Magazine, website & books written by teens since 1989

genesis

     Sometimes you feel like you’re floating.
     It’s like you’re nothing but scattered conscience, sewn together by skin and bones and blood. You want to say it feels like being a god trapped in a human body, but that’s just arrogant, isn’t it? At any rate, the only thing that convinces you you’re human, breathing and living on earth, is that feeling on your chest that you get (when night comes too early and your room looks like your mind threw up all over it)—sometimes it’s a dull pounding, like your heart is a drum that’s been played too many times by the same rough hands, and sometimes it’s quick and sharp, a slap to your face of reality that leaves you searching for a breath you’ll never catch.
     You’ve been taught to love a certain way. You’ve been taught to fall in love until you forget what it feels like to float, to find someone who grounds you and makes you feel each grain of dirt beneath your toes. At this point you’re not sure if you’re supposed to find someone who will pull you down or hold you down.
     You’ve been taught to love a certain way. He must be taller than you by at least three inches. He must have dirty blond hair and aquamarine eyes. He will make the first move, sliding his arm around your waist with minty breath and refusing to go away until you forget the difference between “yes” and “no”. You will love his smile and you will love the way his honeyed words drip into your mouth and glue your teeth together until you can’t speak.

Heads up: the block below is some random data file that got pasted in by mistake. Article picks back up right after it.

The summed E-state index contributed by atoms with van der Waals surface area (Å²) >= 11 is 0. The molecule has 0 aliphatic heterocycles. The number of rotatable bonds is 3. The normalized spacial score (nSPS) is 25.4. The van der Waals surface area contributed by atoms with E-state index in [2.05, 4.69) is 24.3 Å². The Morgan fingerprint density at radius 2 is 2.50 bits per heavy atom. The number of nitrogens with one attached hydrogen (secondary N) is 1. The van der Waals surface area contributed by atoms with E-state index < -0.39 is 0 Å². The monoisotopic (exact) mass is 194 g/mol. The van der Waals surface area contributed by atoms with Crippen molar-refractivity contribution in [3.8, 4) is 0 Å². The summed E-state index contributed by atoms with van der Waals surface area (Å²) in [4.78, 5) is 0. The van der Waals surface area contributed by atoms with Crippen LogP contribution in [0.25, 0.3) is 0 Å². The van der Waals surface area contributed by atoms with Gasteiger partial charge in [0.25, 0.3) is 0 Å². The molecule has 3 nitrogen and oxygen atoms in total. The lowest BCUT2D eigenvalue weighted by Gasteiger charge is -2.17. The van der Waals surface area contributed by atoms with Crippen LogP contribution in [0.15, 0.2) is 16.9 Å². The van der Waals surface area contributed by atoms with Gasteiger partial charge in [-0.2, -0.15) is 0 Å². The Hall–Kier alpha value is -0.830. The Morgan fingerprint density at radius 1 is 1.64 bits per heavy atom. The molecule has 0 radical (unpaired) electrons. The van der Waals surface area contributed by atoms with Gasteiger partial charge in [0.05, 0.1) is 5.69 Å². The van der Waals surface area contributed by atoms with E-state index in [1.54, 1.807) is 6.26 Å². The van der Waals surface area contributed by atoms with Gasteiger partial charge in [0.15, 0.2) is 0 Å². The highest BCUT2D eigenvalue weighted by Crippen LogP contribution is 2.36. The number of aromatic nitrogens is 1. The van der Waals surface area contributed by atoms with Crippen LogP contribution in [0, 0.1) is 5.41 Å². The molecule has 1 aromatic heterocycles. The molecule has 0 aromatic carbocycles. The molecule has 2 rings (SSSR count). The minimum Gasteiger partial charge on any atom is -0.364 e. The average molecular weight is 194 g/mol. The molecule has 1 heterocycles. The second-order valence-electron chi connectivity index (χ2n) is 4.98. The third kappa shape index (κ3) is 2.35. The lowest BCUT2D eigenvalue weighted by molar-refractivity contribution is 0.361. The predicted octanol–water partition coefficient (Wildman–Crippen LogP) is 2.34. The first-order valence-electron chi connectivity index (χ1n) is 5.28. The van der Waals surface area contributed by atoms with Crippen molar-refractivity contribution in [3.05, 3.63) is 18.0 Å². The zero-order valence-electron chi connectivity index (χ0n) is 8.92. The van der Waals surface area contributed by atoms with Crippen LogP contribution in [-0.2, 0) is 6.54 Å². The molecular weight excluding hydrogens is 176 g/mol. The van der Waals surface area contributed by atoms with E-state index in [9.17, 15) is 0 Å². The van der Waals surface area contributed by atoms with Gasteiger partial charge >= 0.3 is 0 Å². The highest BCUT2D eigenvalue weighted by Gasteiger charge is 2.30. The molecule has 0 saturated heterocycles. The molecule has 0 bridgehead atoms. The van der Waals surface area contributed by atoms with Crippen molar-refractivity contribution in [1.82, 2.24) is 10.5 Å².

You’ve been taught to love a certain way. He will not find you or love you or look at you if you don’t love yourself, because happy girls are worth his while, happy girls never, ever cry, and happy girls aren’t sewn together by skin and bones and blood.
You accepted the fact that you will never be worth his while a long time ago.

 

     Sometimes you feel like you’re drowning.
     All your friends go to bed feeling like they are worth something now, and you truly are happy for them—nothing hurt you more than seeing them paint smiles on their faces with their own blood and then saying it was lipstick. But they’re better now. They learned how to swim, how to love the water, and how to know when it was time to get out. They’re inviting you to more parties than ever. They're texting you silly pictures all day. They don’t wear lipstick anymore.
     You’ve never felt so alone.
     There’s something about being alone in the water that seems so calming at first. It’s a quieter world out there in the open ocean, all gentle waves and cool breezes and the sound of the sky. And then the waves get bigger. The breezes get colder. The sound gets louder, and louder, and more violent, until you realize it’s the heavens laughing at you for treading water while everyone else has been saved by a lifeboat.